This lighthouse-shaped building is definitely not a lighthouse

Hello! Every seven days, for the rest of the year, This Week in Portland History is bringing to light a person or event from the city’s past.

Here’s a bit of Portland trivia: There are no lighthouses anywhere in the city. It’s true. They’re all in South Portland and Cape Elizabeth.

OK, you might say, but If there’s no lighthouses here, what’s that tall, red-shingled, lighthouse-looking building at the tip-top of Munjoy Hill?

That’s the Portland Observatory. It looked for ships, rather than the other way around, like a lighthouse. Captain Lemuel Moody built it as a signal tower in 1807. He was born in Portland on June 30, 1767, and died in the city, 171 years ago this week, on Aug. 11, 1846.

The view from the top of the Portland Observatory has changed over the years. When it was built, in 1807, it sat in the middle of open pasture land. (Troy R. Bennett | BDN)

The view from the top of the Portland Observatory has changed over the years. When it was built, in 1807, it sat in the middle of open pasture land. (Troy R. Bennett | BDN)

Retired U.S. Navy Capt. Lemuel Moody built the Portland Observatory in 1807. (This image is Maine memory Network item no. 5586)

Retired U.S. Navy Capt. Lemuel Moody built the Portland Observatory in 1807. (This image is Maine memory Network item no. 5586)

Moody was a former U.S. Navy captain who’d enlisted as a waterboy when he was 13. When he was 40, he built the 86-foot, octagonal tower as a money-making venture. Ship owners paid him $5 a year to watch for their vessels. When he saw one approaching, he’d raise a special flag for the owner. This was a competitive advantage. It gave them time to get longshoreman together to meet and unload the ship as soon as it arrived.

You may have never noticed, but standing on a wharf in Portland, you can’t see into the open ocean past Spring Point. So, in a time before radio, you wouldn’t know a ship was coming in until it was already here. The tower stands 222 feet above sea level, and Moody could see ships up to 30 miles away through a telescope.

He even observed the famous sea fight off Pemaquid during the war of 1812. That’s when the American warship Enterprise captured the British brig Boxer. He saw what was happening through his telescope and hollered the play-by-play down to those on the ground. Both ship captains died in the fight and are buried together, just down the hill from the observatory, in the Eastern Cemetery. Moody is also buried there.

Portland Observatory, Engine No. 2 fire house, and Methodist Episcopal Church on Congress Street, Portland, circa 1875. Trolley tracks are visible in the street, an American flag strung up above the road blows in the wind. (This image is Maine memory Network item no. 72491)

Portland Observatory, Engine No. 2 fire house, and Methodist Episcopal Church on Congress Street, Portland, circa 1875. Trolley tracks are visible in the street, an American flag strung up above the road blows in the wind. (This image is Maine memory Network item no. 72491)

Moody’s family operated the tower until 1923, when two-way radios made it obsolete. Then the tower fell into disrepair. The 1924 tax assessment reported the building to be in “poor” shape with no taxable value. In 1937, the family gave it to the city. In 1939, the U.S. Works Progress Administration restored and reopened the observatory.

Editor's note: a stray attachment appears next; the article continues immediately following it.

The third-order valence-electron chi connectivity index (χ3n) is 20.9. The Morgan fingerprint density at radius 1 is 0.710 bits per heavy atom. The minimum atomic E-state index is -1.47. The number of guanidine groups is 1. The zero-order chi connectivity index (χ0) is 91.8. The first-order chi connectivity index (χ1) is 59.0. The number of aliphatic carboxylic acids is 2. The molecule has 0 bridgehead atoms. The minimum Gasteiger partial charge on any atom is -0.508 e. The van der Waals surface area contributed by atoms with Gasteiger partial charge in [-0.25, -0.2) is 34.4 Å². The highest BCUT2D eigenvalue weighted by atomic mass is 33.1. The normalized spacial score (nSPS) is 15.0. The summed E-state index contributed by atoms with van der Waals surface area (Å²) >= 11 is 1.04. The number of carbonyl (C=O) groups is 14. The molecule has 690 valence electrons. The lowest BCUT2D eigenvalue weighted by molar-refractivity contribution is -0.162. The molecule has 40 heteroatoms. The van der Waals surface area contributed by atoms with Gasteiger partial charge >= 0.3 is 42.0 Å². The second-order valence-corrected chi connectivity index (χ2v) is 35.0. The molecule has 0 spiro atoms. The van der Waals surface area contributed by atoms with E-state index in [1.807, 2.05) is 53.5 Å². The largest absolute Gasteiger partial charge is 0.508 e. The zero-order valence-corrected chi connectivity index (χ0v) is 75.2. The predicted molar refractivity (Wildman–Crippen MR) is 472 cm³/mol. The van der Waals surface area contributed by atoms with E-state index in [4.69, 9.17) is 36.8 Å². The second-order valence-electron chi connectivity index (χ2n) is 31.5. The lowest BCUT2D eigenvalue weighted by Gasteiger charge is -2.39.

In 1984, the nonprofit Greater Portland Landmarks took over management and tours. A decade later, powder post beetles and water damage forced them to close it. Public fundraising efforts, plus money kicked in by the city, got the damage repaired. Saved once again, the observatory reopened in 2000.

A 1930's Works Progress Administration poster invites the public to the newly-restored Portland Observatory. (This image is Maine Memory Network item no. 161)

A 1930’s Works Progress Administration poster invites the public to the newly-restored Portland Observatory. (This image is Maine Memory Network item no. 161)

Today, the Portland Observatory is the only remaining historic signal tower in the country. It got placed on the National Register of Historic Places in 1972. It became a National Historic Landmark and a National Civil Engineering Landmark in 2006. It’s open for daily tours every summer.

This past June, the folks at Greater Portland Landmarks celebrated Moody’s 250 birthday with a cake in their office.

Note: I found most of this info right on the Greater Portland Landmarks website. They’re nice folks. You should visit them.

Disclaimer: I’m not a historian. I owe everything I know to the dedicated research of those who have come before me. These character sketches and historical tidbits are assembled from multiple (often antique) sources and sprinkled with my own conjecture. I’m happy to be set straight or to learn more.

An original 1810 observatory record book shows six signal flags for different shipowners. The observatory on Munjoy Hill would raise the appropriate flag to communicate the arrival of ships in Portland Harbor. (This image is Maine Memory network item no. 165)

An original 1810 observatory record book shows six signal flags for different shipowners. The observatory on Munjoy Hill would raise the appropriate flag to communicate the arrival of ships in Portland Harbor. (This image is Maine Memory network item no. 165)

Troy R. Bennett

About Troy R. Bennett

Troy R. Bennett is a Buxton native and longtime Portland resident whose photojournalism has appeared in media outlets all over the world.